Aerial view of Bodrum Loft, Turkey

Bodrum Loft:
Turkish delight


For years, Bodrum has lured enterprising hoteliers to its shores. But just as developments begin to threaten turning the Turkish peninsula into a Costa del Chaos, with sprawling resorts fighting for the prettiest spots along the coastline, a more intimate property camouflages into its fragrant forests: Bodrum Loft.

When Turkey announced that it would reopen its borders to international travellers, we got rather excited. There’s something about the ‘land of four seasons’ that we just don’t seem to find anywhere else – and no, we’re not talking about the rugs, spiced teas and affordable hair transplants (how dare you!). Rather, Turkey seems to come with its very own, unique climate; a feature the country no doubt owes to its location. Simultaneously western Asian and southeastern European, Turkey’s landscapes have been shaped by salty seas, arid soil and a mega-watt sun. On each visit, we fall in love a little more – with its pine forests, friendly locals and mezze platters.

Bodrum, arguably the country’s most popular resort destination, holds a special place in our hearts. And we’re not the only ones: the peninsula has long been a retreat for Europe’s go-go set, with royalty and rock stars arriving on their super-yachts to top up their tans and – God forbid – throw television sets overboard (though perhaps that’s just a cliché?). To offer a less glitzy and more thought-through experience of the destination, and, we’d like to imagine, shelter from the flashing lights, one hotel has decided to camouflage right into the surrounding terrain.

From afar, Bodrum Loft looks a bit like a bunch of minimalist cubes that fell from the sky, tumbled down a hill and nestled in between trees, evading a plunge into the Aegean Sea. While this can be said about many places, however, what’s remarkable about the hotel is that it evokes a sense of being in nature from up close, too: it’s impossible (no really, we tried!) to find a picture, even from deep within the Loft’s grounds, where the forest doesn’t seem to have invaded the property. Rather than building the resort on top of the surrounding landscape, it has been built into it with great care. It’s a move we attribute to the trend to ‘build back better’, which started before the days of Covid-19 and we predict will continue to thrive in the region.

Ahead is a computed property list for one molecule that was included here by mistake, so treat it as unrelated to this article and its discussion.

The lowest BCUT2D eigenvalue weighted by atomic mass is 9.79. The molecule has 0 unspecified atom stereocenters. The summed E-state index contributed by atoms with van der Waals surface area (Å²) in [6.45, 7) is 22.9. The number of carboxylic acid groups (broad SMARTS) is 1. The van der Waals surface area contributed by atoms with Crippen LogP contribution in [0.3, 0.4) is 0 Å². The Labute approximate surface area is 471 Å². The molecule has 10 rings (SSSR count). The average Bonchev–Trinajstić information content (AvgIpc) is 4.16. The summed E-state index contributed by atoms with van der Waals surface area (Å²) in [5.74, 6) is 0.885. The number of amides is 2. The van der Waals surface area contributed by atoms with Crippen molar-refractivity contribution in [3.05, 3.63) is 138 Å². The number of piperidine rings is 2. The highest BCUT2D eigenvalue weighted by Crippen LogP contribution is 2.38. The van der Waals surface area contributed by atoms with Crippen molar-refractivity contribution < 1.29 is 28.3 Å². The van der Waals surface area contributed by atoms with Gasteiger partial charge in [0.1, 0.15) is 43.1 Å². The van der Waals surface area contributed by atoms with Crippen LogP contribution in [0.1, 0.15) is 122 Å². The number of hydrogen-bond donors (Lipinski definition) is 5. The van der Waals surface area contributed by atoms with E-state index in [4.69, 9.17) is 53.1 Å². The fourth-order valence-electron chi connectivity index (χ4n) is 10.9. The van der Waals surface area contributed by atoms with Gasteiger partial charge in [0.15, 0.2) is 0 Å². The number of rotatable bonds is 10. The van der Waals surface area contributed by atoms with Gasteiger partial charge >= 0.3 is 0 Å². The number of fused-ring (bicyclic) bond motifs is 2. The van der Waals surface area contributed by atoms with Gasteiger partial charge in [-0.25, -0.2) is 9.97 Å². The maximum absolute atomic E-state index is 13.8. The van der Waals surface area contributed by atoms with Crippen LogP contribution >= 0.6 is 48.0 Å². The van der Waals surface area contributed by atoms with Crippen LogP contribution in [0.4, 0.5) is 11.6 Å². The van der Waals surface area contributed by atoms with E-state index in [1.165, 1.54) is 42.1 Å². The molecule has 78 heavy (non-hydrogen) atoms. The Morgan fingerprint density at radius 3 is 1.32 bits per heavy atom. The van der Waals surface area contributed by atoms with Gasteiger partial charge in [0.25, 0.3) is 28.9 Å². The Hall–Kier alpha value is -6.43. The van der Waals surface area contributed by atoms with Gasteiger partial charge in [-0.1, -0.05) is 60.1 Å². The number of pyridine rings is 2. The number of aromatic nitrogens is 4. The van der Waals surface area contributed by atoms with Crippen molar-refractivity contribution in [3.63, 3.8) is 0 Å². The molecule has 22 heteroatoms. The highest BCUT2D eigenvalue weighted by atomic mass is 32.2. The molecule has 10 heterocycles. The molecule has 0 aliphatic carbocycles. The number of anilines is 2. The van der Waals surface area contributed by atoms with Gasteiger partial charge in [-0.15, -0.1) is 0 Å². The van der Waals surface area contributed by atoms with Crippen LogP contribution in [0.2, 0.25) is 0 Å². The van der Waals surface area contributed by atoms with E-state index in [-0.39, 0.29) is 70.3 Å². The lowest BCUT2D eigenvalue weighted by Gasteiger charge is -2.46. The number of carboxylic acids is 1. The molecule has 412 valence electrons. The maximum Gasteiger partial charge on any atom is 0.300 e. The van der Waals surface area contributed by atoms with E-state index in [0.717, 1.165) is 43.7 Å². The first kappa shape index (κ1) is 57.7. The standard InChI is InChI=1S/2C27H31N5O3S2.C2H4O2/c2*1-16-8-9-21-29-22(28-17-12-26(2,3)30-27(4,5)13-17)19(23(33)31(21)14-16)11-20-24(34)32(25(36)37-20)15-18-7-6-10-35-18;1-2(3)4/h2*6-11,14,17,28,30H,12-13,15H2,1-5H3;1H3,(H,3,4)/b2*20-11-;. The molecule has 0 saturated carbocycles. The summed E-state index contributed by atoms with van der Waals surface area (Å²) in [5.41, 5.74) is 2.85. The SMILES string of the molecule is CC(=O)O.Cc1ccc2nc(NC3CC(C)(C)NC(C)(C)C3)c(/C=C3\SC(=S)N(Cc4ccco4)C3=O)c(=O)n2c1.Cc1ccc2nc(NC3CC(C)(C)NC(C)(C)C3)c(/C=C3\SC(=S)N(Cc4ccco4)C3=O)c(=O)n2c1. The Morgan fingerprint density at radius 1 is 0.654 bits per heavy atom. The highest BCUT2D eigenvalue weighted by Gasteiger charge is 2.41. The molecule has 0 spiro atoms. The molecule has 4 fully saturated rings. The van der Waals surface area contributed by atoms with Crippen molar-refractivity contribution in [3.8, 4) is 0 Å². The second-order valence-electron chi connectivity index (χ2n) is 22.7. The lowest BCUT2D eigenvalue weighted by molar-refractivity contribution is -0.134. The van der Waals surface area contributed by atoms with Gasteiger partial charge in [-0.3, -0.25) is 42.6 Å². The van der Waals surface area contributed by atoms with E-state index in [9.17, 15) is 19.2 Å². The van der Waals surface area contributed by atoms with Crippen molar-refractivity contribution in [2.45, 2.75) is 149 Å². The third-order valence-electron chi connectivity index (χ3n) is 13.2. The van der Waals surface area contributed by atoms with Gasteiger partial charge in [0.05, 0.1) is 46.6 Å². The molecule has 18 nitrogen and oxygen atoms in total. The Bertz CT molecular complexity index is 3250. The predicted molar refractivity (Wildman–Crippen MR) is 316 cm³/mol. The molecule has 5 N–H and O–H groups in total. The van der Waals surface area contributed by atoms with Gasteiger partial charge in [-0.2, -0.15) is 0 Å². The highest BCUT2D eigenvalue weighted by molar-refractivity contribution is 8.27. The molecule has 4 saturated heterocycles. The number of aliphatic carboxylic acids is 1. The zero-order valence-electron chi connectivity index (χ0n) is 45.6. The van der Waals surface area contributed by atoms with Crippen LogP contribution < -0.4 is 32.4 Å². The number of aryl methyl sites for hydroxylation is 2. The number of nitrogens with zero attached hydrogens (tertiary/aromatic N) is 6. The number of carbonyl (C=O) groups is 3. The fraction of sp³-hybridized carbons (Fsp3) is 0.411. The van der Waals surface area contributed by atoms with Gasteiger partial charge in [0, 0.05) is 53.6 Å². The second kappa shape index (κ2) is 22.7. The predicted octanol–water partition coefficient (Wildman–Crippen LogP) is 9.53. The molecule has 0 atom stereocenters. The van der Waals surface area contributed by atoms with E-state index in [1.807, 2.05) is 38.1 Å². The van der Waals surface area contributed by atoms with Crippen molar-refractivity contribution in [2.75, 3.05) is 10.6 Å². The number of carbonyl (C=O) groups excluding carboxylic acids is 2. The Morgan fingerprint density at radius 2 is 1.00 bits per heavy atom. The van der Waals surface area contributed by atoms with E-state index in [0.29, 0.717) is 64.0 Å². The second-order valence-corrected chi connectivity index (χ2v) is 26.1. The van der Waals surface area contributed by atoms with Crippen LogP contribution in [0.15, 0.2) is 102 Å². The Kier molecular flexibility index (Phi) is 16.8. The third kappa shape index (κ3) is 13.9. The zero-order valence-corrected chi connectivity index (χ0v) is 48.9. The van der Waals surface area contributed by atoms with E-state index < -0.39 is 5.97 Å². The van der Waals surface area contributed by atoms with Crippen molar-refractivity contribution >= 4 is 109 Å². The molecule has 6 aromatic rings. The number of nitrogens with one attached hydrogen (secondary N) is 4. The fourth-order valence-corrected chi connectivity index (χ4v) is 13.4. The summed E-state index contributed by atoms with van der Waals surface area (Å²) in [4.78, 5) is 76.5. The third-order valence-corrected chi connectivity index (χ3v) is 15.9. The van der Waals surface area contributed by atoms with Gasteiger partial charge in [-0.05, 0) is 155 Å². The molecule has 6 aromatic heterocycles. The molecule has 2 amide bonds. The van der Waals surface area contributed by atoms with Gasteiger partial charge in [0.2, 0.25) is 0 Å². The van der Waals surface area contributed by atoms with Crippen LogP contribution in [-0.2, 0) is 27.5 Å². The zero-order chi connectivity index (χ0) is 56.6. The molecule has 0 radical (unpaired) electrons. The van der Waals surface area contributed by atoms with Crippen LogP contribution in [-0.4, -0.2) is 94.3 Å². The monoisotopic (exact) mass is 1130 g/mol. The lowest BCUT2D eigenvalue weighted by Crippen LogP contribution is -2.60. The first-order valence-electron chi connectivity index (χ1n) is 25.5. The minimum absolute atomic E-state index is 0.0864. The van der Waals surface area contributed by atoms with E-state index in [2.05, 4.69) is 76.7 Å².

None of this is to say that the actual hotel – as in, the buildings it’s made up of – hasn’t also been conceptualised with great attention to detail. 36 fully furnished two- to four-bedroom villas boast floor plans unique to each unit, hand-painted mosaics, original lighting features, walls made from local rocks and encased with a coating made using an ancient Aegean recipe of hay and olive oil. The ‘local theme’, courtesy of Istanbul-based Tabanlioglu Architects, continues throughout the property, from under-the-olive-trees dining at Loft Elia all the way down to the resort’s private beach. Those wanting to honour the outdoor lifestyle that has prevailed across Bodrum for centuries can look forward to open-air massage facilities and the Loft’s personal concierge who will delight in organising private yacht charters and the like.

With so much going for it, it’s perhaps not surprising that Loft Bodrum, which is set to open doors on 1 May, forms part of the elite Leading Hotels of the World. An even more laudable credential, however, is that the hotel is attempting to restore the kind of eco-friendly tourism that once came naturally to Bodrum, long before conscious travel became a buzzword. The kind that invites holidaymakers to benefit from and be inspired by nature at every turn, rather than looking out at it from an ultra-luxe but out-of-place palace built out of glass and steel. It’s exactly why it had to be so intimate in size – for reference, of the Loft’s 57,000 square-metre property, two-thirds remain pristine woods: sandalwood and citrus trees, laurel and cranberry shrubs. If none of these things float your boat, there are plenty of wonderful, large-scale resorts scattered across the peninsula and you won’t struggle to find the kind of big-name hotel with the see-and-be-seen vibe you know from other destinations. But take it from us; missing out on the distinctive delights and on sleeping amidst the ancient flora of this very special corner of Turkey would be a shame. To go big in Bodrum, it pays to go small.

Photography courtesy of Bodrum Loft

At OutThere, we believe in boundless travel. But we understand that some destinations can pose challenges to travellers that complicate visiting them. We advise all visitors to inform themselves about local legislation and customs, and to work with a trusted travel provider in order to ensure a safe and pleasant holiday.

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